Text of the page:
Wednesday, June 9, 2010

littler fish

I always used to say that the easiest thing to learn is something you have already learned before.

Academically, I still think that’s pretty true. I almost feel like this is a companion entry to the one immediately previous because it also has to do with taking a long time on something. Only this time, in a progress-oriented way.

I decided that it takes me six years to get comfortable with a language. Six years, no shit. I guess it would be different if I were studying something intensively and focused on nothing else.. maybe the time would shorten up, then; but I’m not sure I could study Only One Thing for, you know, like two or three years, and still retain my sanity.

So when it comes to language, I have to move in stages. There are certain things I look at on the first go round, learn them only insofar as I have to (memorize for the quiz), and then just consign them to the currently-out-of-reach mental box. It’s not that I’ll never have what it takes to master those concepts, it’s just that I don’t have the time/energy/motivation/knowledge background right now to even want to deal with them.

Kanji’s like that. I had much bigger fish to fry than literacy for a long time. Honorifics and humble speech are like that, too. I joke about the ridiculous complexity of the Japanese writing system (which I am beginning to enjoy, go figure). You may also have heard me complain about how there are actually like twelve levels of formality for speech. Well, it’s not so. There are totally more than that.

But twelve is really all I probably need*, seeing as how I most likely won’t be having an audience with an emperor anytime soon. If I do, I’ll just have to hope that he, like everyone else that deals with me in this country, will be understanding that using those freaking levels is hard, and not as high on my priority list as learning how to just ask a train station worker a question with more words and less miming.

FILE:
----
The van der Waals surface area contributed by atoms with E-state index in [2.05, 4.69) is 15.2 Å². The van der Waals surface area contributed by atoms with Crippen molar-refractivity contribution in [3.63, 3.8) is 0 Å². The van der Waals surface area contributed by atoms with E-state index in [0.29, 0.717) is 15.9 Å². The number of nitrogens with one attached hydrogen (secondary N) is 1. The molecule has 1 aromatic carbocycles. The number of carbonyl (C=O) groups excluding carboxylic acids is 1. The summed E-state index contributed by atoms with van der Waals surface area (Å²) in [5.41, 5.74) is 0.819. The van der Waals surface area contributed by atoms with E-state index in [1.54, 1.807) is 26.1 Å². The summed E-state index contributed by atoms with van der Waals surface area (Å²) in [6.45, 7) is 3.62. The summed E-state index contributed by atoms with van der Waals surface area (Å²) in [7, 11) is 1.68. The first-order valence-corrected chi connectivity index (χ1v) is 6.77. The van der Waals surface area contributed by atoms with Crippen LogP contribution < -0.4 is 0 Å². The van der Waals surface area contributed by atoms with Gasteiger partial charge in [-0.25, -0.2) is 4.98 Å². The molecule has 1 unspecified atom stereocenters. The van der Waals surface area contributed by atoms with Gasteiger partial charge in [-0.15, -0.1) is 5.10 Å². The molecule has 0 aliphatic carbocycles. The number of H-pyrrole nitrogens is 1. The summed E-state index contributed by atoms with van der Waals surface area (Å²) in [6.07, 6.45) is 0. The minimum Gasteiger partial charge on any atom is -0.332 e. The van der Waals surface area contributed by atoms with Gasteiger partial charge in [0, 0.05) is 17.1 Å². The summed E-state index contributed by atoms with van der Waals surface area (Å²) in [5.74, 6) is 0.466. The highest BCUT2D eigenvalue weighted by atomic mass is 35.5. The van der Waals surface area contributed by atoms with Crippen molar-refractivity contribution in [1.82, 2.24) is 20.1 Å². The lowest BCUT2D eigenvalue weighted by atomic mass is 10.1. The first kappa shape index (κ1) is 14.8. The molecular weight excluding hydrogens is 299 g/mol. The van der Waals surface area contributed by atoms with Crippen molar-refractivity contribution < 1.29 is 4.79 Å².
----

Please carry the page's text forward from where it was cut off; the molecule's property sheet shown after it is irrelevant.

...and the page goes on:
Thing is? If I think about it and formulate the question in my mind before approaching a station worker, as long as I’m not in any hurry, I can do that now. So I look down at my little chart of honorific and humble verb forms, and I kind of sigh, because.. shit. I guess it’s time. Twelve, though, really? Jeez. Not that it’s any easier for a nonnative English speaker to navigate the hemming and hawing we do instead to set a tone and show respect or lack thereof. I think in Japanese, you can ask a favor of your superior fairly directly if you use the right words.. you know, can I receive the favor of you allowing the rudeness of my requesting to get a ride to the work drinking party? Whereas in English I feel like you kind of more just.. make statements like I really want to go to the work party, but I don’t really know where it is, or how to get there. Can you tell me how to get there? Can I get there by walking? Oh you’re right, that is kind of far. Is it out of your way? Oh you would? Thank you so much!

I’m not turning Japanese. I always frickin’ have been.


* Obviously, you don’t really really need them. But it’s nice to know they exist when you go into a store or restaurant and the servicepeople, who have to be saying things like “How can I help you?” or “What would you like?” are using words that you cannot conceptualize, despite your basic vocab skillz. It’s kind of like the way a waitress will never say “What do you want?” which is simple/straightforward both grammar and vocab-wise, but instead “What can I get for y’all?” or “What would you like?” .. and would is all kinds of trouble as a modal verb and all this BS, when you really think about it.

But seriously, the service in Japan is mostly just insane(ly good), and it will only confuse them if you try to tip them. Go to a cafe in Japan once in your life just to hear someone say what must actually be “We are honored that you have graced us with your presence, I beg that you allow me to serve you,” and then not expect extra cash for it.

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